María’s comment on: Artificially Engineered Protein Hydrogels Adapted from the Nucleoporin Nsp1 for Selective Biomolecular Transport

Maria Luisa Adrover


MLAC blog image 18-05

The main goal of the article by the Olsen group is to present a new protein hydrogel composed of nucleoporin like polypeptides that allow a selective transport of biomolecules into the formed hydrogel. The engineering of this system was inspired by the selectivity of the protein matrix in the nuclear pore complex. The nuclear pore complex is composed of nucleoporins like Nsp1 (16 repeats of a 19 amino acid sequence). These are proteins containing Phe-Gly (FG) repeats that contribute to specific binding of the nuclear transport receptors. The authors took advantage of the finding that individual nucleoporins can form hydrogels in vitro. They designed three different nucleoporin-like polypeptides (NLP) using pentameric (P) coiled-coil domains in the C and N terminus of the polypeptide: P-1NLP-P, P-2NLP-P and P-cNsp1-P (the original nucleoporin).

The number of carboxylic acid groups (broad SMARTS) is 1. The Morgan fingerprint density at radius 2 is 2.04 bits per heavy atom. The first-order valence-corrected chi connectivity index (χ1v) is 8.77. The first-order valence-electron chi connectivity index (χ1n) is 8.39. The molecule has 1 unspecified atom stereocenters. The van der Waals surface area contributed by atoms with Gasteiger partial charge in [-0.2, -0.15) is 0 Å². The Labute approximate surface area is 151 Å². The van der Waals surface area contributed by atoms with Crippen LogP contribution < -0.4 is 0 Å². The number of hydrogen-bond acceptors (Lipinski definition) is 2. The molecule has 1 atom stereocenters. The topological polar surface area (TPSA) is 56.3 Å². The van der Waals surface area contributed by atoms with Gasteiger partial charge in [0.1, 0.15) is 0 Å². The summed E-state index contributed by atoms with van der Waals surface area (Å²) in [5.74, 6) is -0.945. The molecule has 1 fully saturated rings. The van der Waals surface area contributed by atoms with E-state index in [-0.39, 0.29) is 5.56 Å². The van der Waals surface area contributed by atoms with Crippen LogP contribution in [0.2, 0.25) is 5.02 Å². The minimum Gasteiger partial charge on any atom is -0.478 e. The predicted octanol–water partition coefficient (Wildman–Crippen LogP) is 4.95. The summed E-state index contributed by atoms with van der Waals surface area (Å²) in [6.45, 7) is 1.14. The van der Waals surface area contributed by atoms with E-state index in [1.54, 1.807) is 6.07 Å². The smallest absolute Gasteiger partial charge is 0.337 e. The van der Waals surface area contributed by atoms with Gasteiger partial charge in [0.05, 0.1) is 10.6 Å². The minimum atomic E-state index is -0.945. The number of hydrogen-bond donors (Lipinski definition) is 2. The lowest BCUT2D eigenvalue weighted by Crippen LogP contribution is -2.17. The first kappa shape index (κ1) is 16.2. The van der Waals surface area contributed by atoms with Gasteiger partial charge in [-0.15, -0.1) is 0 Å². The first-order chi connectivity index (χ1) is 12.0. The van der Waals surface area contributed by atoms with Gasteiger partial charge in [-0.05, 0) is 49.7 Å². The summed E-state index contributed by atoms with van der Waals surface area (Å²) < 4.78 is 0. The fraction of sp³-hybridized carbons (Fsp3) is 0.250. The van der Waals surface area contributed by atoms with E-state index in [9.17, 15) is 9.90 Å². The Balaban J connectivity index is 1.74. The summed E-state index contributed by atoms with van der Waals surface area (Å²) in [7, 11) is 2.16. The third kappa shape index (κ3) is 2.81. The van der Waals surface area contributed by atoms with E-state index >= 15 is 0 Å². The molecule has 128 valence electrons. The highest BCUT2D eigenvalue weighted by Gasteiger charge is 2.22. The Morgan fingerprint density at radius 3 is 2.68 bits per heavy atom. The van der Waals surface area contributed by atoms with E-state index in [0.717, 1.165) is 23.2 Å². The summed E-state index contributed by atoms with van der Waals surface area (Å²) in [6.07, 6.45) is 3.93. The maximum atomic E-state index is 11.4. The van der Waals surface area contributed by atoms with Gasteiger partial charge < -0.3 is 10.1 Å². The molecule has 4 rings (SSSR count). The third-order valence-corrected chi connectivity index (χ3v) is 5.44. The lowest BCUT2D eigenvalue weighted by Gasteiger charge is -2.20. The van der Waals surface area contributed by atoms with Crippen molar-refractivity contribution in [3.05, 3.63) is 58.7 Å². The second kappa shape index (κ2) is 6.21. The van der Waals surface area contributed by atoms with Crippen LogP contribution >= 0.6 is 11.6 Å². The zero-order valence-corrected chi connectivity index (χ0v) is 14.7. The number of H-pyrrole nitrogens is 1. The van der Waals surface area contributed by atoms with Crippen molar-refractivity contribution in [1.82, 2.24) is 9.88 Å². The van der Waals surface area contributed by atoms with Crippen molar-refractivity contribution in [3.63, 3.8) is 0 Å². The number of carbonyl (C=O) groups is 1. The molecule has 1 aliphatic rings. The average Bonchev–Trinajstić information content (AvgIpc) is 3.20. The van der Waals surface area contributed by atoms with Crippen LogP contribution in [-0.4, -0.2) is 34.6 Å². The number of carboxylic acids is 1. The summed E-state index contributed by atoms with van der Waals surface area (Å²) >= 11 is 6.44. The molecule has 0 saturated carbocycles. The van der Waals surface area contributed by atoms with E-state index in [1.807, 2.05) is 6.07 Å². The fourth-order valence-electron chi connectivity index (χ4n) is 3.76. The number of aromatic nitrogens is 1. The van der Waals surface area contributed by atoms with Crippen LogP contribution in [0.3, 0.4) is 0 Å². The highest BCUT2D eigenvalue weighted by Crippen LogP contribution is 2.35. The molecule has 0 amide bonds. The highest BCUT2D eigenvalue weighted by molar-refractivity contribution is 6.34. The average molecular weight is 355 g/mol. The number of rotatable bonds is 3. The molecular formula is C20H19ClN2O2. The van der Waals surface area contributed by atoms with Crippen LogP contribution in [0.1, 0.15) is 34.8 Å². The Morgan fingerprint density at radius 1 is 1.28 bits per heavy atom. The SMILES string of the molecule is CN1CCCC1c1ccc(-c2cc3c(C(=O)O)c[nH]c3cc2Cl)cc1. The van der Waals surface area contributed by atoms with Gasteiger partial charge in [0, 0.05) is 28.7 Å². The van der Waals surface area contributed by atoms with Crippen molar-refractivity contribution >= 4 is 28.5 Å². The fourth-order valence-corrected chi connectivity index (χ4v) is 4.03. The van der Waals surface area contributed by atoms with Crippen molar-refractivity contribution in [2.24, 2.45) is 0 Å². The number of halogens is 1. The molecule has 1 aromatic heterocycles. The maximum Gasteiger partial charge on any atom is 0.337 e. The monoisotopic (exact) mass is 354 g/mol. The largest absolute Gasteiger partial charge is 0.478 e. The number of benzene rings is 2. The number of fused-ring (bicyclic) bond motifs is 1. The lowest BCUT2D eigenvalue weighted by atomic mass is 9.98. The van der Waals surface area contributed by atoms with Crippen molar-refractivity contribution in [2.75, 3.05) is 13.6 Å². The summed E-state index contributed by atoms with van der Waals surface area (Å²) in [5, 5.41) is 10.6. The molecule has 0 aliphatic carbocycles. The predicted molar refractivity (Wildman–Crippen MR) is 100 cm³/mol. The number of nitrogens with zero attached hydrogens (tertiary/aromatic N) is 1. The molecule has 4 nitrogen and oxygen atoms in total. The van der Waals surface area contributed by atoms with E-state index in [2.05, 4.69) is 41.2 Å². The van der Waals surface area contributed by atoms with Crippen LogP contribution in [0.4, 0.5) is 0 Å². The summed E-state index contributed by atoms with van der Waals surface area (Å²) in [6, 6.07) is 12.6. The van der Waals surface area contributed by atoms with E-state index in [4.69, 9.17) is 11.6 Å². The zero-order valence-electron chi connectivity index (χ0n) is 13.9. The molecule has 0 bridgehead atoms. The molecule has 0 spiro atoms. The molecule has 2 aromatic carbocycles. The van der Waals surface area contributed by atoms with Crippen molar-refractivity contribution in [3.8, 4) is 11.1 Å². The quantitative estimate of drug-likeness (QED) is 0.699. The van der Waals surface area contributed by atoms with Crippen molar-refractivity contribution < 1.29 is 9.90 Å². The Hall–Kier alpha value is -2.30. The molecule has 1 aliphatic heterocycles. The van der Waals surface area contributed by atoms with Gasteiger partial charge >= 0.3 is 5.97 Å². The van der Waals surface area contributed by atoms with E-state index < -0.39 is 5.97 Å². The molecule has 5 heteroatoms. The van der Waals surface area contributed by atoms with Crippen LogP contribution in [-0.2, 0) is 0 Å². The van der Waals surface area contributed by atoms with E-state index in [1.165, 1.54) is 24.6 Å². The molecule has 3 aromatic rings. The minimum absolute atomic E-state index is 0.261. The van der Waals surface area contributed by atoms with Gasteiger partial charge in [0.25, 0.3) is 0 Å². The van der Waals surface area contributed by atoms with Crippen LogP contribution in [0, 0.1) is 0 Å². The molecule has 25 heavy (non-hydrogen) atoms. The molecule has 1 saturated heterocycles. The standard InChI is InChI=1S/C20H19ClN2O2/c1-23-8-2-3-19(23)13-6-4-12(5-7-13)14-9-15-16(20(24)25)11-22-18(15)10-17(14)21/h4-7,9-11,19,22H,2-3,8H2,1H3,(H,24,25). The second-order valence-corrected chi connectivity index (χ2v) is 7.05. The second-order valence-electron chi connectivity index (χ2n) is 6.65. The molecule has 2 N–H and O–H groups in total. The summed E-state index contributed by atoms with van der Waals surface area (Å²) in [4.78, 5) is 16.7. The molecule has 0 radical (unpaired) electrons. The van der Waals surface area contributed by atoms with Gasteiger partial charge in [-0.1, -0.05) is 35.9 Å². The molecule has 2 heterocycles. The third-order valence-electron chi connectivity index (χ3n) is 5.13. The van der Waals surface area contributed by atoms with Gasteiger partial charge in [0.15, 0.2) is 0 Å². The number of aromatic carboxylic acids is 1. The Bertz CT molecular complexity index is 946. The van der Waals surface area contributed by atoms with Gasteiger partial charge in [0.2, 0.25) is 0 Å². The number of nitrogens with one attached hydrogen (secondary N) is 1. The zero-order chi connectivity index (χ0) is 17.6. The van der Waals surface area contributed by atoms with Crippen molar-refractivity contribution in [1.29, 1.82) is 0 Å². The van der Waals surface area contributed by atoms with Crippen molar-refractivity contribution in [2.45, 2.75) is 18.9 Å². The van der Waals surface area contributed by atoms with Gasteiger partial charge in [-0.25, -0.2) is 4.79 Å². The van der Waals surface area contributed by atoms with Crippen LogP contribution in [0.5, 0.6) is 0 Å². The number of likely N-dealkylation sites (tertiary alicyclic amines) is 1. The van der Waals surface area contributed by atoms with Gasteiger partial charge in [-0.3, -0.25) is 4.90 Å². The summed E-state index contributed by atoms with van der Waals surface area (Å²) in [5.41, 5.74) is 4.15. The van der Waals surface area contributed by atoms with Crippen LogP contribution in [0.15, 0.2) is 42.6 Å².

In their experiments, they conducted rheology studies (using oscillations as a type stress) to evaluate the flow properties of the protein hydrogel. They found that the hydrogel in behaves in some cases as a viscous liquid (when G“ > G`) while in other cases it behaves as an elastic solid (when G` > G“). Also, they noticed by adding hexanediol, the FG repeats were weakened making the hydrogel less elastic. Another study was done using Raman spectroscopy too see any changes in the peaks of the spectra. They saw that by adding hexanediol there was a reduction the Phe vibrational mode of 486 cm-1 meaning that the FG repeats where indeed being disrupted. Lastly, using capillary experiments they studied the selective transport of the protein hydrogels. They studied the selectivity of the biomolecules measuring the fluorescence intensity of: Importin β, IBB-MBP-EGFP (Importin β binding with maltose binding protein and enhanced green fluorescent protein) and MBP-mCherry. Fluorescence studies showed that Importin β was diffused inside P-cNsp1-P hydrogel with the highest intensity, followed by P-2NLP-P and lastly P-1NLP-P. Interestingly, they showed that just by changing one amino acid (Serine to Aspartic Acid) the selectivity for Importin β changed. This suggested that small changes to the nucleoporin like polypeptides affects the selectivity. Adding 10% hexanediol to P-2NLP-P barely showed fluorescence mainly due to the FG disruptions mentioned before. Finally, a successful engineering of hydrogels was achieved showing a high selectivity just like the natural nucleoporin system. A relatively simple polypeptide chain just like the cNsp1 allow the design of nucleoporin-like polypeptides as selective as the protein matrix found inside the nuclear pore complex.